My Cold Hard Truth

JME Portraits-IThis past September, I gave birth to my son.  When I was 5 months pregnant with him, I was told he had a massive cerebellum brain bleed.  The first 5 months of my pregnancy had been rough…I was hospitalized in my first trimester for hyperemesis (vomiting too much), hospitalized in my second trimester with viral meningitis, I had a VERY minor car incident but still managed to mess up my pelvis, and I slipped in my kitchen.  Even with all of these crazy things going on, I loved being pregnant. I felt so beautiful.  So when I was hit with this terrifying news at 5 months, I was so scared and anxious.  No one could tell us what to expect, or if he would have minor or major problems.

To be honest, when I found out about the bleed, I struggled as to what to do about the entire pregnancy. The doctors were wanting to perform major tests before I passed the ‘age of viability’. As a nurse, I knew what that meant…they wanted me to know how bad things were or weren’t, so I could decide if I wanted to terminate the pregnancy.

I had so much guilt. I thought about every single bad thing I had done while I was pregnant. There was that time I sunbathed while we were on vacation.  I totally did not drink enough water.  I frequently forgot my prenatal vitamins. I thought about every single piece of food I put in my mouth.  I even thought about things I watched on t.v….could the loud noise have somehow caused this?  I wanted so bad to find an answer to why this had happened.

My husband and I talked about what we should ‘do.’  Was it fair to our daughter to bring a baby that might have massive disabilities into her life, someone who might take the majority of our time and money?  I struggled every second of every day.  I began to hate myself for thinking horrible things.  I didn’t believe I was capable of caring for, or even loving, a baby with major problems.  How would we find someone to care for a disabled child while I was at work? How would we even afford that?  How could we ask our parents to help us with that kind of responsibility?

It was a horribly heavy weight to carry. And to top it off, my husband had never wanted a second child. I had begged him every single day for seven years…threatened him, pleaded with him, cried to him, and had finally given up when he shocked me and said we could “try” one time and “leave it to fate.”  On top of every single emotion pulsating through me, I was worried he would resent me for asking for this second child.

I cried all the time. Friends would stop by unannounced and I couldn’t even look them in the eye. When they tried to hug me, I retracted, or just stood there stiff in their arms.  My husband said he would support any decision I made in regards to whether or not to continue the pregnancy.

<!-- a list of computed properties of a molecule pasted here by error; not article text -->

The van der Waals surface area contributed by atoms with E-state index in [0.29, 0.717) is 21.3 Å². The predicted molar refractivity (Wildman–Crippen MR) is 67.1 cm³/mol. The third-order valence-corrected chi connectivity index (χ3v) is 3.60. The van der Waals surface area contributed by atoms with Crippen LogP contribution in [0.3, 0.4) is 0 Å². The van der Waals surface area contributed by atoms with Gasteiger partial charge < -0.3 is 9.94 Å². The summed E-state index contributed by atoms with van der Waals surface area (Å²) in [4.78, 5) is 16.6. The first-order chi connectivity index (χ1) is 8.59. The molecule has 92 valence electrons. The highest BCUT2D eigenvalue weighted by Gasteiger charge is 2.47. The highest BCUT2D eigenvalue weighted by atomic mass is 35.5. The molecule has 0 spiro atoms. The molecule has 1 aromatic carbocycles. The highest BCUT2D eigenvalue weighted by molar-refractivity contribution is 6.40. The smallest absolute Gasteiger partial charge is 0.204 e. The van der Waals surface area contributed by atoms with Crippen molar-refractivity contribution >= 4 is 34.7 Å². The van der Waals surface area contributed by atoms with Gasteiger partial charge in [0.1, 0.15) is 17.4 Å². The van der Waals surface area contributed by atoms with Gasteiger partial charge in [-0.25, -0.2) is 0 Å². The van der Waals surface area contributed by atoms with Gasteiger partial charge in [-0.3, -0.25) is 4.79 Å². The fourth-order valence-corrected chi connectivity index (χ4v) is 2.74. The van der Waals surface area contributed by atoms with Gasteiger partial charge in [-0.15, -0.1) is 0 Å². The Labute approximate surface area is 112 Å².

I’ll never forget the night I finally gave in and let go and accepted whatever fate would be dealt to me. I was crying silently in the bath, and as the water flowed over my tummy I told my baby how sorry I was. I was sorry this had happened to him, I was sorry for the thoughts running through my head, and I was sorry for even questioning if I should continue the pregnancy.  And as I laid there, crying in a bath of warm water, I told him how much I loved him and he kicked inside of me, as if he could hear every single word I spoke. And then I knew, I knew I couldn’t do anything to him. And I knew I did love him, and I loved him as he was, whatever that meant.

The rest of my pregnancy, I had good days and I had bad days.  But as I look at my son now, and I think of how I questioned so many things…I’m so thankful for our conversation in that bathtub.

The second day of his life, he had a fetal MRI that confirmed the bleed was confined to his cerebellum.  75% of his cerebellum was gone, it had been reabsorbed from the bleed. But I think we are so lucky that it was localized to his cerebellum, which is mainly responsible for movement and coordination. He is a little wobbly, and we don’t know if he will show any symptoms when he tries to sit up or walk, but I know now that it could have been so much worse.  I am so so grateful that he smiles at me, and I find peace knowing that he has the ability to be happy.

I guess when something happens to your child, during or after your pregnancy, you mourn the loss of what is ‘normal’.  You mourn the loss of what you thought everything would be like. You learn to accept any hand that is dealt, because what else can you do?

For anyone out there with perfectly healthy, perfectly normal children, you are blessed. For anyone out there with children with difficulties, you are blessed too Just know that there are other people out there that feel the way you do, have had the same thoughts, and your efforts to care for your child do not go unnoticed.

 



Categories: After Delivery, Before, During, and After Pregnancy, For Nurses..., For Patients..., Random

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